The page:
I’m still playing around with this lens, but so far, it’s been fun! At 8mm, you get a circular fisheye with a whopping 180° angle of view when you mount this lens on a FX-format Nikon DSLR. Point this lens straight up and you will get subjects both in front of you and behind you in the frame! Yep, you’ll want to be careful of getting your feet or tripod legs in the shot with this lens. Continue reading First Impressions of the Nikon 8-15mm Fisheye Zoom Nikkor→
I’ve had a few more opportunities to shoot with the new Nikon 105mm f/1.4E ED Nikkor, so I thought I’d post some sample images here. Most of these were shot wide-open, because that’s what this lens is all about. Simply put, if you’re into shots with shallow depth of field and incredible subject isolation, then this is a tremendous lens.
The lens is quite sharp wide-open, but you have to be SUPER CAREFUL about your focus point because DOF is incredibly shallow (you knew that, of course).
Use AF Fine-Tuning to make sure you get the focus point dead-on with this lens. Any slight front or back-focus will be very noticeable!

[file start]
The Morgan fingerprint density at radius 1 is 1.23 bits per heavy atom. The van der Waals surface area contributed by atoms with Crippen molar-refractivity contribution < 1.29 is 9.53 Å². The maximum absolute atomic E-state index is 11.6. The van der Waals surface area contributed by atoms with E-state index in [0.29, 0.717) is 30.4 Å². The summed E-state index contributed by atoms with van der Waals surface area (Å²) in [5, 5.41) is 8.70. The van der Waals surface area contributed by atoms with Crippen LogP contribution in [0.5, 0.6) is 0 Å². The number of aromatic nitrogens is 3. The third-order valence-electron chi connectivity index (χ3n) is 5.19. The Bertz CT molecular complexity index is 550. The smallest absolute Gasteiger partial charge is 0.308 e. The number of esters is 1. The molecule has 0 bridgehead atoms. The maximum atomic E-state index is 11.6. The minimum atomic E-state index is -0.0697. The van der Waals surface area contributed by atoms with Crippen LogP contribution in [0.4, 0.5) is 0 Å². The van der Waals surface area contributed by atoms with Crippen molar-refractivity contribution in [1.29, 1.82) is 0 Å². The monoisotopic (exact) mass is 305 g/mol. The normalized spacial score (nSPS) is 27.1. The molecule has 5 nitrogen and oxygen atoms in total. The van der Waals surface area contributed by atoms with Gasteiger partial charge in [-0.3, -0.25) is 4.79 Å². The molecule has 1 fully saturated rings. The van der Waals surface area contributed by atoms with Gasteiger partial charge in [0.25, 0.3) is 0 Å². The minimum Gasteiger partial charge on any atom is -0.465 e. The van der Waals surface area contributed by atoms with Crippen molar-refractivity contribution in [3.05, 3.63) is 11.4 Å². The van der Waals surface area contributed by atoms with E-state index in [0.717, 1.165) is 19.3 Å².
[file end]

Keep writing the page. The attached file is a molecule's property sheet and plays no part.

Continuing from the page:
There is light fall-off at f/1.4 but I actually like it because it creates a natural vignette effect in portraits. Adobe Lightroom now includes a lens correction setting for the 105mm f/1.4E, but I almost think that I like it better with vignette correction disabled.
This is a big lens (82mm front filter). It’s not something I’d carry around as part of my regular kit unless I were a portrait/wedding photographer (then it would live permanently in my bag).
Today, Nikon announced a new fast prime portrait lens, the AF-S 105mm f/1.4E ED Nikkor. This is a super-fast lens that should deliver amazing bokeh when used at or near its maximum f/1.4 aperture. It is designed to cover FX (full-frame) Nikon sensors, but will approximate a 161mm telephoto lens if you use it on a DX Nikon DSLR, such as the Nikon D500. Continue reading Nikon 105mm f/1.4 Portrait Lens Announced→
A Lightweight, Compact Telephoto Lens from Nikon Perfect for Sports and Wildlife
I’ve always considered Nikon’s 300mm f/4 lenses to be underrated for sports and wildlife photography. They are sharp, focus fairly close, and can handle a teleconverter. Because these lenses are fairly compact, they just scream to be hand-held. The only thing missing was image stabilization (VR). Nikon released a completely redesigned 300mm f/4 lens that includes the latest VR stabilization, and I was able to get a demo lens from B&H Photo for evaluation.